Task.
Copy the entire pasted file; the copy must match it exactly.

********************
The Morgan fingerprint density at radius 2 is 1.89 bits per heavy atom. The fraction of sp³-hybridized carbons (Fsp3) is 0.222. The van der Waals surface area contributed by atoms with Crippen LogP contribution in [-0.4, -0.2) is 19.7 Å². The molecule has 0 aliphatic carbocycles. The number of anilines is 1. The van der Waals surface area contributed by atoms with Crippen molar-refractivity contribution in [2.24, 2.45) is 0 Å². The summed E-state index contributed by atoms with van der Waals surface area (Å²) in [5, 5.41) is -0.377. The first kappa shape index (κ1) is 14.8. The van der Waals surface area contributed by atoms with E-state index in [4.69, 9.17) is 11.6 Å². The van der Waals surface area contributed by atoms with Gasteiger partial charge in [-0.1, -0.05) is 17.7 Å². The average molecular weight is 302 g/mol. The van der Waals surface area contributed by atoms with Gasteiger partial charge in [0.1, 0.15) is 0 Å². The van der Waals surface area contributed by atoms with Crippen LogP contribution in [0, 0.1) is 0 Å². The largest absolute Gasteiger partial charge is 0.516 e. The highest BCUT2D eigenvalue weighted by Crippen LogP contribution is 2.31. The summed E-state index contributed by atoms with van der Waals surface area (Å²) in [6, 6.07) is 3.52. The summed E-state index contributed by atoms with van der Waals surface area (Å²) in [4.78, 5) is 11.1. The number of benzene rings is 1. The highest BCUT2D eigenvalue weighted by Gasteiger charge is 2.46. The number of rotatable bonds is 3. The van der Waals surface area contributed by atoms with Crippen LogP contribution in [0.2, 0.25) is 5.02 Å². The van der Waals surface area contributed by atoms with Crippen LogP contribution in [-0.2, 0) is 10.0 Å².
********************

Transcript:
The Morgan fingerprint density at radius 2 is 1.89 bits per heavy atom. The fraction of sp³-hybridized carbons (Fsp3) is 0.222. The van der Waals surface area contributed by atoms with Crippen LogP contribution in [-0.4, -0.2) is 19.7 Å². The molecule has 0 aliphatic carbocycles. The number of anilines is 1. The van der Waals surface area contributed by atoms with Crippen molar-refractivity contribution in [2.24, 2.45) is 0 Å². The summed E-state index contributed by atoms with van der Waals surface area (Å²) in [5, 5.41) is -0.377. The first kappa shape index (κ1) is 14.8. The van der Waals surface area contributed by atoms with E-state index in [4.69, 9.17) is 11.6 Å². The van der Waals surface area contributed by atoms with Gasteiger partial charge in [-0.1, -0.05) is 17.7 Å². The average molecular weight is 302 g/mol. The van der Waals surface area contributed by atoms with Gasteiger partial charge in [0.1, 0.15) is 0 Å². The van der Waals surface area contributed by atoms with Crippen LogP contribution in [0, 0.1) is 0 Å². The largest absolute Gasteiger partial charge is 0.516 e. The highest BCUT2D eigenvalue weighted by Crippen LogP contribution is 2.31. The summed E-state index contributed by atoms with van der Waals surface area (Å²) in [6, 6.07) is 3.52. The summed E-state index contributed by atoms with van der Waals surface area (Å²) in [4.78, 5) is 11.1. The number of benzene rings is 1. The highest BCUT2D eigenvalue weighted by Gasteiger charge is 2.46. The number of rotatable bonds is 3. The van der Waals surface area contributed by atoms with Crippen LogP contribution in [0.2, 0.25) is 5.02 Å². The van der Waals surface area contributed by atoms with Crippen LogP contribution in [-0.2, 0) is 10.0 Å².